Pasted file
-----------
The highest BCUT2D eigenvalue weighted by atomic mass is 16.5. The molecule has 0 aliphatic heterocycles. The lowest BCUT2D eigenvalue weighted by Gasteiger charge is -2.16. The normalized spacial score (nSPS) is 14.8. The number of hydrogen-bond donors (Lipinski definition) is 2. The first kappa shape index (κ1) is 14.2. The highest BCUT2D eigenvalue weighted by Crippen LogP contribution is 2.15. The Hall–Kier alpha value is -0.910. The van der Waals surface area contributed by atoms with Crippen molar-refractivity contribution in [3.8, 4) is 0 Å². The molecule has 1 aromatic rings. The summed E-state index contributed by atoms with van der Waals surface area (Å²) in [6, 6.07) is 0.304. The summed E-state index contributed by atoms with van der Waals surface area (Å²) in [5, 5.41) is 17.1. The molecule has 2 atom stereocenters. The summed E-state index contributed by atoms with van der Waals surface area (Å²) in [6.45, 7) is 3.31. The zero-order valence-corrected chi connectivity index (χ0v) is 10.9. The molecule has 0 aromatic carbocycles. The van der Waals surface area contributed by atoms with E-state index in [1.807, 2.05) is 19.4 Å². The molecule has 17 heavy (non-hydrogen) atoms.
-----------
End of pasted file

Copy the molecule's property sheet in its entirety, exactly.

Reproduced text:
The highest BCUT2D eigenvalue weighted by atomic mass is 16.5. The molecule has 0 aliphatic heterocycles. The lowest BCUT2D eigenvalue weighted by Gasteiger charge is -2.16. The normalized spacial score (nSPS) is 14.8. The number of hydrogen-bond donors (Lipinski definition) is 2. The first kappa shape index (κ1) is 14.2. The highest BCUT2D eigenvalue weighted by Crippen LogP contribution is 2.15. The Hall–Kier alpha value is -0.910. The van der Waals surface area contributed by atoms with Crippen molar-refractivity contribution in [3.8, 4) is 0 Å². The molecule has 1 aromatic rings. The summed E-state index contributed by atoms with van der Waals surface area (Å²) in [6, 6.07) is 0.304. The summed E-state index contributed by atoms with van der Waals surface area (Å²) in [5, 5.41) is 17.1. The molecule has 2 atom stereocenters. The summed E-state index contributed by atoms with van der Waals surface area (Å²) in [6.45, 7) is 3.31. The zero-order valence-corrected chi connectivity index (χ0v) is 10.9. The molecule has 0 aromatic carbocycles. The van der Waals surface area contributed by atoms with E-state index in [1.807, 2.05) is 19.4 Å². The molecule has 17 heavy (non-hydrogen) atoms.